Most head teachers are opposed to term-time absence. How interesting. Lets apply that principle more generally:
Head teacher: Waiter, I'd like to order the Chicken Madras
Waiter: Sorry, I'm strongly opposed to letting you order that.
Head teacher: Oh, naturally then, as a paying customer, I'm obliged to obey instantly whatever you say
No, sorry, can't see it somehow.
Thousands of families take children off school every year to take advantage of cheaper off-peak holiday deals but in future they may face fines of up to £100 on their return.
Ivan Lewis, the junior education minister, will confirm next week that penalty notices being introduced under the Anti-Social Behaviour Act will apply to holidays not authorised by head teachers.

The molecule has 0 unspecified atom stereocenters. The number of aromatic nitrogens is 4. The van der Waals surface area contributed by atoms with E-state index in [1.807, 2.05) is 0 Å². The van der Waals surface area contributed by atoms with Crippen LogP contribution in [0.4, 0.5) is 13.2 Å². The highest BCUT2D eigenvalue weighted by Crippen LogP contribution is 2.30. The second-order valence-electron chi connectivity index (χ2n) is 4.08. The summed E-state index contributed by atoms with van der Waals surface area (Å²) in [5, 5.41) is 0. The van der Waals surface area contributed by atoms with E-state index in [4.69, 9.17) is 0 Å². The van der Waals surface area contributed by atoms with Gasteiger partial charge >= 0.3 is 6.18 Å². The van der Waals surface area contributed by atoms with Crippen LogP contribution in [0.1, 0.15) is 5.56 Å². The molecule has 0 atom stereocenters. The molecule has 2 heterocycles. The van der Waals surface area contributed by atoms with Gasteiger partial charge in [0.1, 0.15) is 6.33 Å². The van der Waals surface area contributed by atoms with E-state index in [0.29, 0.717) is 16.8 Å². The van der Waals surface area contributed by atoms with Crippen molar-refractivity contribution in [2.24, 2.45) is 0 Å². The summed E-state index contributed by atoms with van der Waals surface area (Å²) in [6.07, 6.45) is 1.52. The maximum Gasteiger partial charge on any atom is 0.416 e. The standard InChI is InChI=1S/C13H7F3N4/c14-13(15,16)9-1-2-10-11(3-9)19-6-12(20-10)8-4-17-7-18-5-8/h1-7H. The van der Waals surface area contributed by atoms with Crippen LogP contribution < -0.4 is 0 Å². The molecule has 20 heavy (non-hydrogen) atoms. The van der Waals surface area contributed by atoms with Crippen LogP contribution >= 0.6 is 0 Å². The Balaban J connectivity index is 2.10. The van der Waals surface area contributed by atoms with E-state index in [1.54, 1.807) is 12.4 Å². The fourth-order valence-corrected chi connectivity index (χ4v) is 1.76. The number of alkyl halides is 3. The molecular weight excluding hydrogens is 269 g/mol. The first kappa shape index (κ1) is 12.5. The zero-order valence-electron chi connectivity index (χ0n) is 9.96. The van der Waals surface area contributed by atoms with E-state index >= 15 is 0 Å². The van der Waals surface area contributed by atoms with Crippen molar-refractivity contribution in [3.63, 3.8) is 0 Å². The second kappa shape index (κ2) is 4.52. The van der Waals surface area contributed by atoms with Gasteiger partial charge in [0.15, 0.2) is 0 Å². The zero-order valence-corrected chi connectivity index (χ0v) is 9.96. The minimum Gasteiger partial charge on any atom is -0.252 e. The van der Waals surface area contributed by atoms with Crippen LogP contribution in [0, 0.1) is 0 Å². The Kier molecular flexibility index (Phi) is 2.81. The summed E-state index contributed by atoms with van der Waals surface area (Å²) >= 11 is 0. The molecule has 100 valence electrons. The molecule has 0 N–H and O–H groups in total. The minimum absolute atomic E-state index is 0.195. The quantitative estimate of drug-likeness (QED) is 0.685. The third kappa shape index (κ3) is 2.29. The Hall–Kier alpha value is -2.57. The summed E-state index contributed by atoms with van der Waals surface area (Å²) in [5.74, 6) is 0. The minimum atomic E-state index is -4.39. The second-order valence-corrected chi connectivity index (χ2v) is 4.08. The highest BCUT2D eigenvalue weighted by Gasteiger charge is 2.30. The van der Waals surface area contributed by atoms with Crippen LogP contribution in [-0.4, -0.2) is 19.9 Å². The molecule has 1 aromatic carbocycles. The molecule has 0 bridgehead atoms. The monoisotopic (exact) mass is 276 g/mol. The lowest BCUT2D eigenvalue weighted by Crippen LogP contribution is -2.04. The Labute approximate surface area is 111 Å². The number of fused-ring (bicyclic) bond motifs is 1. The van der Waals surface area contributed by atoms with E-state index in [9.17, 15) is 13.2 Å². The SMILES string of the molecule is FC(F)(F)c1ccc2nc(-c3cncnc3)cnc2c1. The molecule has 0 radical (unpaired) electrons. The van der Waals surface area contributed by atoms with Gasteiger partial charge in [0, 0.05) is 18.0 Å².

There are so many things wrong with this, it ain't true. There's the liberal's trademark unsubstantiated smear, the suggestion that the families are just trying to save cash. If these morons can't imagine any other reasons, then the current state of the educational system become all too explicable. Add in the sheer lack of logic: the families are trying to save cash so they'll be charged £100. Given the price of even relatively modest holidays, going out-of-season should save more than that. So it ain't a deterrent. Nope, it's that thing again. A stealth tax. You can imagine the decision loop when someone tries to apply for a leave of absence: 'Well Mrs Citizen, I always consider carefully requests by proles, but I think I'll refuse and scalp you for £100'. Yeah, that'll work [and a vote of thanks to alleged human rights activists for taking a vow of silence over the fact that government employees will be able to seize assets without so much as the ghost of the shadow of an independent tribunal]. Finally, considering that a complete absence of physical and moral courage (and indeed all other types) is one of the most visible of the teachoids characteristics, the very parents who are most liable to take their kids out for frivolous reasons are those least likely to be fined. But, in the unlikely event that one of these no-marks tries to fine Jack McPsycho, the fragments from their newly-shattered nose may just fly into their brain and activate the dormant Clue Cortex.